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Kat712
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(Original post by MiraclePetals)
I decided on my career by looking through websites like jobsite and just seeing which jobs had potential in terms of money, opportunities, passion etc. Why not start with that I guess?
Ok I will, thank you
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gin20
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(Original post by Kat712)
I'm currently exploring different options I have for university courses, and I do really enjoy English literature, but I'm not really sure that doing an English degree will get me anywhere (like as a career). And I'm not even sure what you can do with one, apart from teaching or something along those lines. So is an English degree even worth it?
Hi I've just finished an English degree, and so can offer some of my experience of the degree itself and job-hunting afterwards.

What's your main reason for taking a degree?
1. To improve your employability
2. For the experience of university and the academic challenge.

If it's number 1 then I'm sure there are many more degrees that lend themselves directly to a career (medicine, physiotherapy, accountancy etc). However, I think that taking a degree just for employability is one of the worst things you can do in my opinion. You're going to leave uni with lots of loans to repay (over decades), and if you hated the 3 years then this will be hard to stomach.

I loved my degree, and university in general. I haven't found an English degree has closed any doors except for jobs in specifically scientific, engineering or digital industries (where I wouldn't have pursued a career anyway). Employability depends on many things - how prestigious the university is, the grade you get, if you've had work experience during university vacations, extracurriculars, performance at interview. Quite a few of the jobs I've looked at in communications/ PR/ research ask specifically for English graduates too!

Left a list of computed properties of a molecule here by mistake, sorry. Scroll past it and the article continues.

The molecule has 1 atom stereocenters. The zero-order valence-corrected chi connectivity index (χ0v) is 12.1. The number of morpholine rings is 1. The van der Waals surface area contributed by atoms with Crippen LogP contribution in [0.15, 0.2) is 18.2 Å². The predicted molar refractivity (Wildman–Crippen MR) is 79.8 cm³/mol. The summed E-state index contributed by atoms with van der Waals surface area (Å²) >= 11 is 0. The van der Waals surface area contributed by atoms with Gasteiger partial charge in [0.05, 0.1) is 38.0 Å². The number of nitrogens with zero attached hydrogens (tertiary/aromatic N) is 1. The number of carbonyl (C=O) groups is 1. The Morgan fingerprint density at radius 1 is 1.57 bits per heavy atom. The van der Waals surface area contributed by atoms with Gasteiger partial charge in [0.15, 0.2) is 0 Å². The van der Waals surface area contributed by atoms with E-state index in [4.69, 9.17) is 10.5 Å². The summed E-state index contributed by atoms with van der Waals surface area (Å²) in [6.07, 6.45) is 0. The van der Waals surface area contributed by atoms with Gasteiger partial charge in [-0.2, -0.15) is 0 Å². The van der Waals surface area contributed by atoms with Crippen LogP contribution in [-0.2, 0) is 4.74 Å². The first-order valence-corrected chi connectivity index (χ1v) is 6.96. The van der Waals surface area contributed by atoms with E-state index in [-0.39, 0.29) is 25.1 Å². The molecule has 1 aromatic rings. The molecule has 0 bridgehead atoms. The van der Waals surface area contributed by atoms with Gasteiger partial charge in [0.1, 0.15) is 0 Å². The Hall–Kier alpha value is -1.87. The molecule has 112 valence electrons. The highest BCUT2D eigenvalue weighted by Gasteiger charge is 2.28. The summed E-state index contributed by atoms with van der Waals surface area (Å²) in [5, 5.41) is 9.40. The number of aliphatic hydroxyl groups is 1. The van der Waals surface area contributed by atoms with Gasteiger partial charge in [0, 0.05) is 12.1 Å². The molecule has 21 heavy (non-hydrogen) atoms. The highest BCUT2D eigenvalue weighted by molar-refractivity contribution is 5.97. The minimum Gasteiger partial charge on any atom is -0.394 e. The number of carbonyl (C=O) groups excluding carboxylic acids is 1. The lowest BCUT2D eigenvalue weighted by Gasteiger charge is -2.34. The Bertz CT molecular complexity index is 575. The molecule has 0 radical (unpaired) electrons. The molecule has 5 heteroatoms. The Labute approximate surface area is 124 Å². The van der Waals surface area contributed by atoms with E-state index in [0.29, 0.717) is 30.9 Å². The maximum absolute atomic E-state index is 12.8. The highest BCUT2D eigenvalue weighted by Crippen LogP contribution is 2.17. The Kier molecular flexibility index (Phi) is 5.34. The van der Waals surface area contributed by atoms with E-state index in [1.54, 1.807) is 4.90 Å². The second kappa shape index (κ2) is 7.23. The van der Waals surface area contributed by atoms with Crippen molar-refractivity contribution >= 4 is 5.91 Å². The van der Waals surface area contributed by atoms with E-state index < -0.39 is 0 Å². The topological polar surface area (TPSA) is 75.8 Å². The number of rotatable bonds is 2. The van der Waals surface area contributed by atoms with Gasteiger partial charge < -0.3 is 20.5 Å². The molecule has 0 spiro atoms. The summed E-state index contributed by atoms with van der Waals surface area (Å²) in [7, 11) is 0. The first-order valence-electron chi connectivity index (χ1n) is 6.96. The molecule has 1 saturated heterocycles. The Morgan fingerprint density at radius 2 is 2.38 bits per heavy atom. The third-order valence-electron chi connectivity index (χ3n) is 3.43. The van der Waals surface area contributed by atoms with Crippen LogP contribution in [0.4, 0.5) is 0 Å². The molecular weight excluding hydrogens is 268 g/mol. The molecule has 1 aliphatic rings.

I'm not saying it's the most employable degree, but I definitely think it was worth it for me - both because it made my university years enjoyable and because it's led me to look at careers that I feel are a good fit for me Feel free to PM if you have any specific worries or questions!
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Kat712
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(Original post by gin20)
Hi I've just finished an English degree, and so can offer some of my experience of the degree itself and job-hunting afterwards.

What's your main reason for taking a degree?
1. To improve your employability
2. For the experience of university and the academic challenge.